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Smoking, body mass index, disease activity, and the risk of rapid radiographic progression in patients with early rheumatoid arthritis

Rydell, Emil LU ; Forslind, Kristina LU ; Nilsson, Jan-Åke LU ; Jacobsson, Lennart T H LU and Turesson, Carl LU (2018) In Arthritis Research & Therapy 20(1).
Abstract

BACKGROUND: Identification of risk factors for rapid joint destruction in early rheumatoid arthritis (RA) can be helpful for optimizing treatment, and improving our understanding of destructive arthritis and its mechanisms. The objective of this study was to investigate the relationship between early RA patient characteristics and subsequent rapid radiographic progression (RRP).

METHODS: An inception cohort of patients with early RA (symptom duration < 12 months), recruited during 1995-2005 from a defined area (Malmö, Sweden), was investigated. Radiographs of the hands and feet were scored in chronological order according to the modified Sharp-van der Heijde score (SHS), by a trained reader. RRP was defined as an increase of ≥... (More)

BACKGROUND: Identification of risk factors for rapid joint destruction in early rheumatoid arthritis (RA) can be helpful for optimizing treatment, and improving our understanding of destructive arthritis and its mechanisms. The objective of this study was to investigate the relationship between early RA patient characteristics and subsequent rapid radiographic progression (RRP).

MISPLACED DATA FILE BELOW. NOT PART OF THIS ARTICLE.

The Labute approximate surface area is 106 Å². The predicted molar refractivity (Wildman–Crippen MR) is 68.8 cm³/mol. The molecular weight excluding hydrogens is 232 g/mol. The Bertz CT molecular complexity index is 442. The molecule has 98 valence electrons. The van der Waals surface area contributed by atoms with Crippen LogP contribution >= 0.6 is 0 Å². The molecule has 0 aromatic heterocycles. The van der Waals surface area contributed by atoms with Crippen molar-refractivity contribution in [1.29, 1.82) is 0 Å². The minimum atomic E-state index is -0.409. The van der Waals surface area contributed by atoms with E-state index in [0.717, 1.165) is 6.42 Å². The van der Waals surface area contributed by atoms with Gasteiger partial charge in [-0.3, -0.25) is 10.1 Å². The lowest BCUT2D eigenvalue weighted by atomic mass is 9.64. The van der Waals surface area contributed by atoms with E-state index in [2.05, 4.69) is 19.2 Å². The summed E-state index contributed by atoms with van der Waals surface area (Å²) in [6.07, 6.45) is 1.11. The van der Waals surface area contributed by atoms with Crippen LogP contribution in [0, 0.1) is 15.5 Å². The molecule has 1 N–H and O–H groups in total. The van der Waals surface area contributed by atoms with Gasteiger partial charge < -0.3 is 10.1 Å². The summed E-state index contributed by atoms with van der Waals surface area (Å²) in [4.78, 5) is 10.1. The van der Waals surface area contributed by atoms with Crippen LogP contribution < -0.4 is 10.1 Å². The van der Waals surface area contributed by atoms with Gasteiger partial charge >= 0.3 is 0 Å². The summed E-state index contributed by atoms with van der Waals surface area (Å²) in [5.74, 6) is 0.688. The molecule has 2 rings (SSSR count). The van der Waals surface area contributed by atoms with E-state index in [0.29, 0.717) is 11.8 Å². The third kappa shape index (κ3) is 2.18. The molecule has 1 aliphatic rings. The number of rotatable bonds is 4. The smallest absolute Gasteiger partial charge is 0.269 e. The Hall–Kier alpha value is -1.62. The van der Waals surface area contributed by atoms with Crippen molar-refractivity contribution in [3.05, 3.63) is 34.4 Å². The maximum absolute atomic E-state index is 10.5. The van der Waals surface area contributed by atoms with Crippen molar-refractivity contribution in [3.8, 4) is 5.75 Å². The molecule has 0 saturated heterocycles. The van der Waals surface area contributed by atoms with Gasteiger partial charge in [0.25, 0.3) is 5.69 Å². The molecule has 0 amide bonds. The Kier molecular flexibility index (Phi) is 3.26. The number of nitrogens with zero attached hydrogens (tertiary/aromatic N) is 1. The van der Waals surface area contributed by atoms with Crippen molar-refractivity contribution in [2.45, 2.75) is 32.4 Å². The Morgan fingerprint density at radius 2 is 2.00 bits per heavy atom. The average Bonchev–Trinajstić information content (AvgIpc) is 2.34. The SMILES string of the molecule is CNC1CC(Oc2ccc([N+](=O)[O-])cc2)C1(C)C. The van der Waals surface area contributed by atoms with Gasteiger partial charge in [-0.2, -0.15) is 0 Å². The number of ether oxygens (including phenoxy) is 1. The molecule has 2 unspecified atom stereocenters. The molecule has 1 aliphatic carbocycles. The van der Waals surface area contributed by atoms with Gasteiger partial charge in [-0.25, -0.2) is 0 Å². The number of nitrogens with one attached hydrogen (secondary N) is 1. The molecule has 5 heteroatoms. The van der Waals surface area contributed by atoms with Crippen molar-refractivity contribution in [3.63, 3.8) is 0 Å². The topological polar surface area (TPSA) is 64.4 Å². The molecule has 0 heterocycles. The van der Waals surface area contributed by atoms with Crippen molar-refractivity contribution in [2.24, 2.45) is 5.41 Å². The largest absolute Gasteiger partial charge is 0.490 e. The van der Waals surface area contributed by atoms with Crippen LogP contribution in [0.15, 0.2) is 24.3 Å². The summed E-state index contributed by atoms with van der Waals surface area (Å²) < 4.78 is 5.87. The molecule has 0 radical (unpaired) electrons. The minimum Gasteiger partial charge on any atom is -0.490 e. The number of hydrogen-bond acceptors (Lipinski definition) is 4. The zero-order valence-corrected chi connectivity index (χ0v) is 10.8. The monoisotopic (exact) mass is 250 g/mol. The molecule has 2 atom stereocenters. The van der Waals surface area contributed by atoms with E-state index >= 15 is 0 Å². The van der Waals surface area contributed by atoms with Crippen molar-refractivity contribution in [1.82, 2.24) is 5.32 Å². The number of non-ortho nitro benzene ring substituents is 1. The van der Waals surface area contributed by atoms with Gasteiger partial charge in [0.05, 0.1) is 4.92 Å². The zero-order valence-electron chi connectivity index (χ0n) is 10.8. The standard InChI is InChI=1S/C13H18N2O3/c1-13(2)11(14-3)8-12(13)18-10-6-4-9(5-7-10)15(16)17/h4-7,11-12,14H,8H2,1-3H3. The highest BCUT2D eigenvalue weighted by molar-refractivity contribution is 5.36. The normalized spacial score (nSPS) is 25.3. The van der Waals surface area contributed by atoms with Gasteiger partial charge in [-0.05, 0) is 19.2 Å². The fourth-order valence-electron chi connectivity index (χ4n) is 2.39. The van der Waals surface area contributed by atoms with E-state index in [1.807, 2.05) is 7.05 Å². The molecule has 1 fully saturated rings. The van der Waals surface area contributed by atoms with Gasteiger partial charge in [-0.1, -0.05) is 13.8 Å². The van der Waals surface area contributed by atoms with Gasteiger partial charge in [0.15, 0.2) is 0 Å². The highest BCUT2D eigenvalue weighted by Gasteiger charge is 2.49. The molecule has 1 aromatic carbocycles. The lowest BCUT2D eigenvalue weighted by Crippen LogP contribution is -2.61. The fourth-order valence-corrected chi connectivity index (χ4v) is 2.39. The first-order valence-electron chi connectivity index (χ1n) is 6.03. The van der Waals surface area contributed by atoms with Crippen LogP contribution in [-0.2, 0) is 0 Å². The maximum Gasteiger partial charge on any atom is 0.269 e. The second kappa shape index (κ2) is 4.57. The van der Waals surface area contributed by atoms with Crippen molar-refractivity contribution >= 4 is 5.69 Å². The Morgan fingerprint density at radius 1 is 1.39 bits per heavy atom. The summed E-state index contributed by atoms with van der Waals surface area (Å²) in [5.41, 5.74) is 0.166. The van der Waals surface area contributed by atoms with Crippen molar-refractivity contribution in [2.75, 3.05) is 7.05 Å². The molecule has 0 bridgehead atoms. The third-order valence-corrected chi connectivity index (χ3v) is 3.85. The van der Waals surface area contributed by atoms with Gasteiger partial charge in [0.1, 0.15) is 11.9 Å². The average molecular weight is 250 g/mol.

METHODS: An inception cohort of patients with early RA (symptom duration < 12 months), recruited during 1995-2005 from a defined area (Malmö, Sweden), was investigated. Radiographs of the hands and feet were scored in chronological order according to the modified Sharp-van der Heijde score (SHS), by a trained reader. RRP was defined as an increase of ≥ 5 points in SHS per year.

RESULTS: Two hundred and thirty-three patients were included. Radiographs were available from 216 patients at baseline, 206 patients at 1 year, and 171 patients at 5 years. Thirty-six patients (22%) had RRP up to 5 years. In logistic regression models, rheumatoid factor (RF) and anti-cyclic citrullinated peptides (anti-CCP), and increased erythrocyte sedimentation rate (ESR) or C-reactive protein (CRP) at baseline, predicted RRP over 5 years. Patients identified as overweight or obese had a significantly reduced risk of RRP up to 5 years (odds ratio (OR) 0.26; 95% confidence interval (CI) 0.11-0.63; adjusted for RF, baseline erosions, and ESR). Similar point estimates were obtained when stratifying for antibody status, and in models adjusted for smoking. A history of ever smoking was associated with a significantly increased risk of RRP up to 5 years, independent of body mass index (BMI) (OR 3.17; 95% CI 1.22-8.28; adjusted for BMI). At the 1-year follow-up, erosive changes, Disease Activity Score of 28 joints, Health Assessment Questionnaire, swollen joint count, and patient's global assessment of disease activity and pain were also significantly associated with RRP up to 5 years.

CONCLUSIONS: A history of smoking, presence of RF and/or anti-CCP and early erosions, high initial disease activity and active disease at 1 year, all increase the risk of RRP. Patients with a high BMI may have a reduced risk of severe joint damage. This pattern was not explained by differences in disease activity or antibody status. The results of this study suggest independent effects of smoking and BMI on the risk of RRP.

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organization